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New California Law Requires Additional Training For Supervisors to Prevent “Abusive Conduct” in the Workplace

September 17, 2014

Under current California law, employers with 50 or more employees are required to provide two hours of sexual harassment training to all supervisors within six months of the individual’s assumption of a supervisory position and thereafter at least once every two years. (SeeNew California Law Requires Sexual Harassment Training For Supervisors Every Two Years”).  On September 9, 2014, California Governor Jerry Brown signed new legislation amending this provision, Section 12950.1 of the Government Code, to require such training to include prevention of “abusive conduct” (sometimes referred to as bullying) in the workplace.  The new law will go into effect on January 1, 2015.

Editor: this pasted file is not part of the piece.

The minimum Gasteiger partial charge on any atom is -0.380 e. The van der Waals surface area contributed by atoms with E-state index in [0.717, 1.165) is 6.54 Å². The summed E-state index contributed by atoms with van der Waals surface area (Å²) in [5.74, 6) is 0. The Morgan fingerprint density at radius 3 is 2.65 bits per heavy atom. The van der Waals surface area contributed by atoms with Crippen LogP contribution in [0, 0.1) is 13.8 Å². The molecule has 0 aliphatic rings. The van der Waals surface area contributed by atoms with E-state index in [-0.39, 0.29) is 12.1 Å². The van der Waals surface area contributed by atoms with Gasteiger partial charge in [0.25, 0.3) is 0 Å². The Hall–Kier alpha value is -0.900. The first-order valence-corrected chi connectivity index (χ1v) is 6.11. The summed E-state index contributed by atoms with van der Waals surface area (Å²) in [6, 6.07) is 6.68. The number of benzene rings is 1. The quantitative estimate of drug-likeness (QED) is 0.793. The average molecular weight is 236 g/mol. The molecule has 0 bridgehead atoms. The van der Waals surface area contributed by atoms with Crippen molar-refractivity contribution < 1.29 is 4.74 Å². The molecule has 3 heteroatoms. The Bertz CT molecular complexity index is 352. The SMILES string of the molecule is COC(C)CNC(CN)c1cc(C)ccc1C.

The new law defines abusive conduct as “conduct of an employer or employee in the workplace, with malice, that a reasonable person would find hostile, offensive, and unrelated to an employer’s legitimate business interests.  Abusive conduct may include repeated infliction of verbal abuse, such as the use of derogatory remarks, insults, and epithets, verbal or physical conduct that a reasonable person would find threatening, intimidating, or humiliating, or the gratuitous sabotage or undermining of a person’s work performance.”  Under the legislation a single act is not considered abusive conduct unless it is especially severe and egregious.

There is no private right of action for a violation of this law.  An employer’s failure to provide training as required by the law will not “in and of itself result in the liability of any employer to any present or former employee or applicant in any action alleging sexual harassment,” and, conversely, an employer’s provision of such training does not insulate the employer from liability. 

Please do not hesitate to contact any of our attorneys if you have any questions regarding an employer’s obligations under this California law.